News Intel 11th-Gen Rocket Lake, Comet Lake Refresh CPUs Specs Emerge From Overseas

spongiemaster

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Ah yes, less cores. Exactly what we want.
According to steam, about 90% of the market has fewer than 8 cores and 1% has more than 8 cores. Those aren't numbers indicating anyone is clamoring for more than 8 cores. I have yet to see any compelling evidence that even enthusiasts get any tangible benefit either now or in the next few years for more than 16 threads. I am far more interested in faster cores than more cores at this point.
 

NightHawkRMX

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There are plenty of workloads that benefit from it.
Sure, it might not benefit a lot of people, but that doesn't mean you aren't getting less for your money and it hurts performance in some cases.
 

JayNor

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"Intel is last to the party since PCIe 4.0 support was already present in AMD's previous-gen Ryzen 3000 (codename Matisse) processors that debuted one year ago."

Intel introduced PCIE4 in Tiger Lake laptop chips. Are those not considered mainstream?
 

NightHawkRMX

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Yes but no.

A) tiger lake is mobile not desktop
B) tiger lake has a whopping 4 pcie 4 lanes. Good enough for storage which is the primary use of PCIe 4, but it doesn't seem like a proper implementation to me.
C) tiger lake is much newer than zen 2, so yes, Intel is late to the party.
 
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FakeMike

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"Intel is last to the party since PCIe 4.0 support was already present in AMD's previous-gen Ryzen 3000 (codename Matisse) processors that debuted one year ago."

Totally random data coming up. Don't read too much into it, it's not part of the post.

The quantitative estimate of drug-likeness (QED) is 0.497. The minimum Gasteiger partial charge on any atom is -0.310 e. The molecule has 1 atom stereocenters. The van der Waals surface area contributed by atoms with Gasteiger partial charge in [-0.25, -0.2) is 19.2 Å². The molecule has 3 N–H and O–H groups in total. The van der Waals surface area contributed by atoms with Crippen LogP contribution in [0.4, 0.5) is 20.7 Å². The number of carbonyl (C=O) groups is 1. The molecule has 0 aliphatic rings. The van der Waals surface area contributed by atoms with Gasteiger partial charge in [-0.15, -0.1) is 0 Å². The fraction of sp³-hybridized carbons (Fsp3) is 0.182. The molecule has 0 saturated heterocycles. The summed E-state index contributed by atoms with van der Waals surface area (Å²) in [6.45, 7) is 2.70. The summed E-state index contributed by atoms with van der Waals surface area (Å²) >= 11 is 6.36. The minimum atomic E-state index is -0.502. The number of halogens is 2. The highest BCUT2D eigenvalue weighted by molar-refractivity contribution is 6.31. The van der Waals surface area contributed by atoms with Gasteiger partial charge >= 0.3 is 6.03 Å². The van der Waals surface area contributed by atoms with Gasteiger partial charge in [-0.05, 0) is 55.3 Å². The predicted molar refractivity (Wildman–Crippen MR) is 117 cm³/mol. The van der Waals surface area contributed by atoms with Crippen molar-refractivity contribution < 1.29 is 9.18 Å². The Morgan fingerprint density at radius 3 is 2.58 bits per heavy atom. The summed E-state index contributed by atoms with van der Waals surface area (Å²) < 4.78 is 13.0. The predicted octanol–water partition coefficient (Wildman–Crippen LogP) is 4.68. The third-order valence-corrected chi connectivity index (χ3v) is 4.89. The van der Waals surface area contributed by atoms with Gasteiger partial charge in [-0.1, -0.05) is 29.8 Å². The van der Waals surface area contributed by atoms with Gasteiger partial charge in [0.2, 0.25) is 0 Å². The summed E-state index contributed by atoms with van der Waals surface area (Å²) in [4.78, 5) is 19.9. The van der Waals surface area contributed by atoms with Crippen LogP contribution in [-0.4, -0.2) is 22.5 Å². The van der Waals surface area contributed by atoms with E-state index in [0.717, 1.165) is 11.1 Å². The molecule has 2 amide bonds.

Intel introduced PCIE4 in Tiger Lake laptop chips. Are those not considered mainstream?
Tiger Like is a laptop CPU. This article is about PC CPUs.
 

neojack

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According to steam, about 90% of the market has fewer than 8 cores and 1% has more than 8 cores. Those aren't numbers indicating anyone is clamoring for more than 8 cores. I have yet to see any compelling evidence that even enthusiasts get any tangible benefit either now or in the next few years for more than 16 threads. I am far more interested in faster cores than more cores at this point.
ahah, im sure i can find posts from 2-3 years ago, from people like you, saying 4 cores 8t are enough, and the 8c/16t offered by the 1700/2700 will be useless.

guess what, now the 8 cores are still enthousiats-class, while the 7700k is considered entry-level, equals the gen10 i3 and ryzen 3100


as long as speeds are >4ghz, more cores are a great way to futureproofing a build
 

spongiemaster

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yea, cause everyone that plays games, uses steam.
Steam undoubtedly has a higher percentage of enthusiasts than the overall market, so if anything, using Steam gives a slanted view towards higher core counts market penetration. The overall market is going to have lower market share for 8 core or higher CPU's.
 

spongiemaster

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ahah, im sure i can find posts from 2-3 years ago, from people like you, saying 4 cores 8t are enough, and the 8c/16t offered by the 1700/2700 will be useless.

guess what, now the 8 cores are still enthousiats-class, while the 7700k is considered entry-level, equals the gen10 i3 and ryzen 3100


as long as speeds are >4ghz, more cores are a great way to futureproofing a build
Intel released it's first quad core CPU 14 years ago. I'd be willing to bet, 8c16t will have a longer usable life for mainstream users than quad core did. The majority of software isn't going to become magically highly multithreaded within the next 5 years if not more. The rate of progress on the software side is too slow to be able to futureproof on the CPU side.